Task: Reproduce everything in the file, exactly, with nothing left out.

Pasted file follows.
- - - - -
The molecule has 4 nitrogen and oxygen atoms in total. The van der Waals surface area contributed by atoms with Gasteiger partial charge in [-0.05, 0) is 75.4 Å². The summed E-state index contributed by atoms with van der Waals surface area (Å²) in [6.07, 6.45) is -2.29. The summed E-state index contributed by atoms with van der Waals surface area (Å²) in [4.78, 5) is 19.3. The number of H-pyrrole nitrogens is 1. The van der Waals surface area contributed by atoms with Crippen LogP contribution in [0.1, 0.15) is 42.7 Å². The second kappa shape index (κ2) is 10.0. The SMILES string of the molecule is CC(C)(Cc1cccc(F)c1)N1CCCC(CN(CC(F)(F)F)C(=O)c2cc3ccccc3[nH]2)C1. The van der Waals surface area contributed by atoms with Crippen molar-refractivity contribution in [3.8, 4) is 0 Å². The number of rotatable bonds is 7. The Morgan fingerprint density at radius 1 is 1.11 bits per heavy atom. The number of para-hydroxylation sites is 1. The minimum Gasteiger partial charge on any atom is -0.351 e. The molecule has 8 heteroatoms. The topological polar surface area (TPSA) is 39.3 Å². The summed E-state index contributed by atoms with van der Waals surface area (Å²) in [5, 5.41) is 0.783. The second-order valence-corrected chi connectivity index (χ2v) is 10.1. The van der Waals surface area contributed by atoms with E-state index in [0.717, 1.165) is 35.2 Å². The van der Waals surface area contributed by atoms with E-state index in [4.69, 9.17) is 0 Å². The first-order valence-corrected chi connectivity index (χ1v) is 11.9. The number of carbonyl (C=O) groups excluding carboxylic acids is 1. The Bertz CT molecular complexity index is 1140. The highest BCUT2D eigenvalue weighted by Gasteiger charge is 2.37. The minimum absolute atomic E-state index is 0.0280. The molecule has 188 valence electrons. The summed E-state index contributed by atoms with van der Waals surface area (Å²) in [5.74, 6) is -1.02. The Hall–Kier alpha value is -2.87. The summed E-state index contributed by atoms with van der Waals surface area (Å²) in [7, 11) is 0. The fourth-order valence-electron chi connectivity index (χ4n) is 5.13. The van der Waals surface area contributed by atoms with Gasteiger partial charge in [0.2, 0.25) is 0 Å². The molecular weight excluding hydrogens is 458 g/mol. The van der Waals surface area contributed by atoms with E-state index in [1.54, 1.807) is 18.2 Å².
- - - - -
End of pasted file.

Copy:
The molecule has 4 nitrogen and oxygen atoms in total. The van der Waals surface area contributed by atoms with Gasteiger partial charge in [-0.05, 0) is 75.4 Å². The summed E-state index contributed by atoms with van der Waals surface area (Å²) in [6.07, 6.45) is -2.29. The summed E-state index contributed by atoms with van der Waals surface area (Å²) in [4.78, 5) is 19.3. The number of H-pyrrole nitrogens is 1. The van der Waals surface area contributed by atoms with Crippen LogP contribution in [0.1, 0.15) is 42.7 Å². The second kappa shape index (κ2) is 10.0. The SMILES string of the molecule is CC(C)(Cc1cccc(F)c1)N1CCCC(CN(CC(F)(F)F)C(=O)c2cc3ccccc3[nH]2)C1. The van der Waals surface area contributed by atoms with Crippen molar-refractivity contribution in [3.8, 4) is 0 Å². The number of rotatable bonds is 7. The Morgan fingerprint density at radius 1 is 1.11 bits per heavy atom. The number of para-hydroxylation sites is 1. The minimum Gasteiger partial charge on any atom is -0.351 e. The molecule has 8 heteroatoms. The topological polar surface area (TPSA) is 39.3 Å². The summed E-state index contributed by atoms with van der Waals surface area (Å²) in [5, 5.41) is 0.783. The second-order valence-corrected chi connectivity index (χ2v) is 10.1. The van der Waals surface area contributed by atoms with E-state index in [0.717, 1.165) is 35.2 Å². The van der Waals surface area contributed by atoms with E-state index in [4.69, 9.17) is 0 Å². The first-order valence-corrected chi connectivity index (χ1v) is 11.9. The number of carbonyl (C=O) groups excluding carboxylic acids is 1. The Bertz CT molecular complexity index is 1140. The highest BCUT2D eigenvalue weighted by Gasteiger charge is 2.37. The minimum absolute atomic E-state index is 0.0280. The molecule has 188 valence electrons. The summed E-state index contributed by atoms with van der Waals surface area (Å²) in [5.74, 6) is -1.02. The Hall–Kier alpha value is -2.87. The summed E-state index contributed by atoms with van der Waals surface area (Å²) in [7, 11) is 0. The fourth-order valence-electron chi connectivity index (χ4n) is 5.13. The van der Waals surface area contributed by atoms with Gasteiger partial charge in [0.2, 0.25) is 0 Å². The molecular weight excluding hydrogens is 458 g/mol. The van der Waals surface area contributed by atoms with E-state index in [1.54, 1.807) is 18.2 Å².